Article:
Southern Oregon CCOs Provide Unique Perspectives to Health Policy Board

The four counties along the California border going east from the Pacific Ocean have 10 percent of the population, but four CCOs are experimenting with the delivery of healthcare.

Southern Oregon has the state’s most concentrated presence of coordinated care organizations, with four organizations serving four counties with less than 10 percent of the state’s population.

Josephine County has two physician-owned CCOs: Primary Care of Josephine County and AllCare Health Plan, and they overlap with Jackson Care Connect, which is an affiliate of CareOregon, and enjoys a close relationship with the Asante and Providence Health Systems. Additionally, the Cascade Health Alliance serves Klamath County.

“From a member’s point of view, it gives them choice,” said Dr. Lyle Jackson, the chief medical officer of AllCare Health Plan.  When there’s a monopoly of CCOs, which is the case in most of Oregon, it can cause organizations to take on an attitude of “We’ll take care of it tomorrow,” he added.

But Jennifer Lind, a regional executive from his rival CCO, JacksonCare Connect, said that while the competition did keep the organizations sharp, it wasn’t an ideal situation for a safety net health service. “I also believe that Medicaid should not be a competitive environment.”

The Oregon Health Policy Board met in Medford on Tuesday, which provided a chance to hear from these four organizations, which offered different perspectives on providing healthcare than their sister CCOs upstate.

Jennifer Johnstun, the director of quality improvement at Primary Care, said her organization had seen their statistics for prenatal care soar after they started rewarding providers for offering certain kinds of care in a pregnancy package -- making an upfront investment, before the reports came in.

“We’re paying for the experience,” Johnstun said. “We’re not paying for the metric.”

Bill Guest, the former CEO of the Cascade Health Alliance, said the attention to quality control he’d seen from the health authority over the metrics was the best he’d seen after three decades on the job.

“Doctors do fight what they call cookbook medicine, but checklists do help,” said Guest -- now the CEO of the Willamette Valley Community Health Plan in Salem.

Jackson was less conciliatory to the health authority, complaining that bureaucratic restrictions regarding the state’s much-touted “patient-centered primary care home” made it difficult to work with the realities of rural places with small doctors’ offices like Cave Junction. “That kind of hands-down, hold-nose approach was not what was sold to us.”

One challenge in many areas has been how to move away from paying per procedure -- the dubious hallmark of the American healthcare system that rewards quantity rather than quality. CCOs are paid on a per member per month basis, using a global budget, not on the quantity of services rendered, and they have an incentive to pass that budgeting method onto their providers, including physicians and hospitals -- the latter of which have been especially opposed to payment reform, culminating with Salem Hospital suing its CCO to avoid a different payment scheme for emergency care, which would have put the hospital on the hook for steering patients away from that department.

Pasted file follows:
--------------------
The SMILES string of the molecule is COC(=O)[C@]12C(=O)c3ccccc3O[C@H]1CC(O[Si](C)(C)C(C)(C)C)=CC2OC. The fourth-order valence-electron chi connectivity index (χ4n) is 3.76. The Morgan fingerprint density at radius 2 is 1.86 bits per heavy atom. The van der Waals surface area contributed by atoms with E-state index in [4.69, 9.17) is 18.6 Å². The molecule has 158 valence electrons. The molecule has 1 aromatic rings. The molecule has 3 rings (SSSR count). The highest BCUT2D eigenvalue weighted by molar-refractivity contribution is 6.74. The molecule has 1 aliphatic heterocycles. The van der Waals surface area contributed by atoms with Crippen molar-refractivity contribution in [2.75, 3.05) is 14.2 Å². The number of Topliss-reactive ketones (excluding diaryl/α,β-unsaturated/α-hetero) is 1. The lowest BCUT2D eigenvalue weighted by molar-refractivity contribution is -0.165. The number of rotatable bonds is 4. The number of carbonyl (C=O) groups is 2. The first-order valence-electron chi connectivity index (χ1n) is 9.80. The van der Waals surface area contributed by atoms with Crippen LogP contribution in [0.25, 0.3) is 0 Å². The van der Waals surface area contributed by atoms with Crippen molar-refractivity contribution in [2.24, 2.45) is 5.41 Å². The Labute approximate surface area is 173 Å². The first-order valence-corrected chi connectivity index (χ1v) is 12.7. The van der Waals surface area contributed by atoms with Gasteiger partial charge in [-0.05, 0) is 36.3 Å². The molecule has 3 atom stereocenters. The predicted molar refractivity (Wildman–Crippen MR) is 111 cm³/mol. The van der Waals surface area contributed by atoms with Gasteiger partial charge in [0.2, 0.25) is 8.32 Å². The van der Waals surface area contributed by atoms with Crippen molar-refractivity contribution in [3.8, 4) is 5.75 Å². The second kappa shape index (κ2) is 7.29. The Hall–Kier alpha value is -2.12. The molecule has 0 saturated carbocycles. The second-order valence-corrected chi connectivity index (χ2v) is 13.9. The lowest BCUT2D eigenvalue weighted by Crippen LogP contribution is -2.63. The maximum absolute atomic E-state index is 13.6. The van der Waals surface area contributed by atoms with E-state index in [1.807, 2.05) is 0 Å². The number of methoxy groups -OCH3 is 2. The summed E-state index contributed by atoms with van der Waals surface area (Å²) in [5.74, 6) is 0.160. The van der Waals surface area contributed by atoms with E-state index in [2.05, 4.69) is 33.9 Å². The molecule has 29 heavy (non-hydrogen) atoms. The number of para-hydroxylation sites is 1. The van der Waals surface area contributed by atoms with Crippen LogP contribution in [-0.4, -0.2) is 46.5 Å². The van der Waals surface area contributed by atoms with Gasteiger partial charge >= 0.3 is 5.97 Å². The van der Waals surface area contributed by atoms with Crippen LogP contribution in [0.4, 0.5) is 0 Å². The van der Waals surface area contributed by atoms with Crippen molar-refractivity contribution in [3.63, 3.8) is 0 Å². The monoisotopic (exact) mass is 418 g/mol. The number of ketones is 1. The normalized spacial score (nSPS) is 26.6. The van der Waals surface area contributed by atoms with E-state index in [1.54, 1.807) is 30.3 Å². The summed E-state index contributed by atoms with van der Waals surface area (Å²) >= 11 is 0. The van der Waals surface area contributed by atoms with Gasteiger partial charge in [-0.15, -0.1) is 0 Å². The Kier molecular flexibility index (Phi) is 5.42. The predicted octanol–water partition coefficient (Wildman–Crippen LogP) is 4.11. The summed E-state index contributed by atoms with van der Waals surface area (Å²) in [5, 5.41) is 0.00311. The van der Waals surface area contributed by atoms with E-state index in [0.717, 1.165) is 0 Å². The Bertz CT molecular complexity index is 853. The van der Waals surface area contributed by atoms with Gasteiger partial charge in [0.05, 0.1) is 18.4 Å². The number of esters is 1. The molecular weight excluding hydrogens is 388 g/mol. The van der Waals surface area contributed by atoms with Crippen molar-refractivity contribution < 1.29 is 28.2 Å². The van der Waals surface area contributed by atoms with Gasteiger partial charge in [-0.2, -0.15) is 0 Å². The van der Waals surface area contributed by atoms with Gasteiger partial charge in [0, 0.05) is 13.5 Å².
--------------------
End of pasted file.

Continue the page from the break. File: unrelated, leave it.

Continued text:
But Jackson told The Lund Report that his organization came into the CCO process paying its primary care providers based on the number of members, and to bring about further reforms, gave bonuses to providers so that people would get the care they needed, including community health workers and nurse case managers.

Since not all patients have equal needs, providers who take the more difficult cases are paid at a higher rate. “We pay for the more difficult patients so they don’t cherry-pick,” Jackson said.

Jackson and Lind agreed on one point -- opiod abuse in southern Oregon is rampant and one of the chief health crises in the area.

Lind said they had some of the highest rates of deaths from opiods. “We also have one of the highest rates for prescriptions,” she said.

But in addition to the opiate abuse, Jackson argued that a state law barring the CCOs from regulating psychiatric medications has damaged the health of his CCO members and prevented AllCare from properly monitoring those drugs and getting people the most effective medications -- as they are free to do with all other drugs and diagnoses.

“CCOs are in charge of all medications except the mental health drugs,” Jackson said.

He said off-label use of many psychiatric medications was common in southern Oregon, often when it had no backing from the scientific literature. One recent example of drug companies pushing unapproved off-label use of risky psychiatric meds was Pfizer with the anti-convulsant Gabapentin for bipolar disorder, sold under the brand name Neurontin. Pfizer lost a $142 million lawsuit with Kaiser Health Plan in California over the drug.

But changing that law will prove to be a huge challenge. Backed by thousands of dollars in campaign money from PhRMA and the big drug companies, Sen. Jackie Winters, R-Salem, has been able to repeatedly block any attempt to eliminate the special carve-out that has helped the drug companies rip off the Oregon Health Plan and the CCOs when it comes to mental health drugs .

One reason for the loophole was to protect racial minorities, who often need slightly different medications than European-Americans. (Winters is African-American).

But that is true of all medications, not just the highly profitable psychotropic medications. African-Americans in particular experience high rates of diabetes, heart disease and hypertension, yet the CCOs have been entrusted to manage medications for those illnesses and set the appropriate guidelines.

Undoubtedly this battle could emerge once again next February when the Legislature convenes.

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